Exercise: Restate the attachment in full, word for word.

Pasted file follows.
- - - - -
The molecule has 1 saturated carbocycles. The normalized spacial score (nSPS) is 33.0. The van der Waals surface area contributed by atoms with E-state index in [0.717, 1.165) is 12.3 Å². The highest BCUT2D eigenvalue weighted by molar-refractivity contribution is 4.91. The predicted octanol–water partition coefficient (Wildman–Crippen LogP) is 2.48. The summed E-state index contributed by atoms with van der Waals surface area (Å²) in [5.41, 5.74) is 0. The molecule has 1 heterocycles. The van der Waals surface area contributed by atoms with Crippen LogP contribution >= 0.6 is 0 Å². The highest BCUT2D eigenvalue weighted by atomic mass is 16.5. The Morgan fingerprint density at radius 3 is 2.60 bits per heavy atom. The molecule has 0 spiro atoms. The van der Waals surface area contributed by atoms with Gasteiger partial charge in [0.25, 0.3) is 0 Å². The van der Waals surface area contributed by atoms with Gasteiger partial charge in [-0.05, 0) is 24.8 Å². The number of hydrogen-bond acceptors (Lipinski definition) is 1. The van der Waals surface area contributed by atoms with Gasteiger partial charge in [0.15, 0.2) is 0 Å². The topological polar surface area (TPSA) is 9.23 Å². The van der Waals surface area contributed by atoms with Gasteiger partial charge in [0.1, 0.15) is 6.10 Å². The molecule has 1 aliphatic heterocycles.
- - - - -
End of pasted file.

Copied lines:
The molecule has 1 saturated carbocycles. The normalized spacial score (nSPS) is 33.0. The van der Waals surface area contributed by atoms with E-state index in [0.717, 1.165) is 12.3 Å². The highest BCUT2D eigenvalue weighted by molar-refractivity contribution is 4.91. The predicted octanol–water partition coefficient (Wildman–Crippen LogP) is 2.48. The summed E-state index contributed by atoms with van der Waals surface area (Å²) in [5.41, 5.74) is 0. The molecule has 1 heterocycles. The van der Waals surface area contributed by atoms with Crippen LogP contribution >= 0.6 is 0 Å². The highest BCUT2D eigenvalue weighted by atomic mass is 16.5. The Morgan fingerprint density at radius 3 is 2.60 bits per heavy atom. The molecule has 0 spiro atoms. The van der Waals surface area contributed by atoms with Gasteiger partial charge in [0.25, 0.3) is 0 Å². The van der Waals surface area contributed by atoms with Gasteiger partial charge in [-0.05, 0) is 24.8 Å². The number of hydrogen-bond acceptors (Lipinski definition) is 1. The van der Waals surface area contributed by atoms with Gasteiger partial charge in [0.15, 0.2) is 0 Å². The topological polar surface area (TPSA) is 9.23 Å². The van der Waals surface area contributed by atoms with Gasteiger partial charge in [0.1, 0.15) is 6.10 Å². The molecule has 1 aliphatic heterocycles.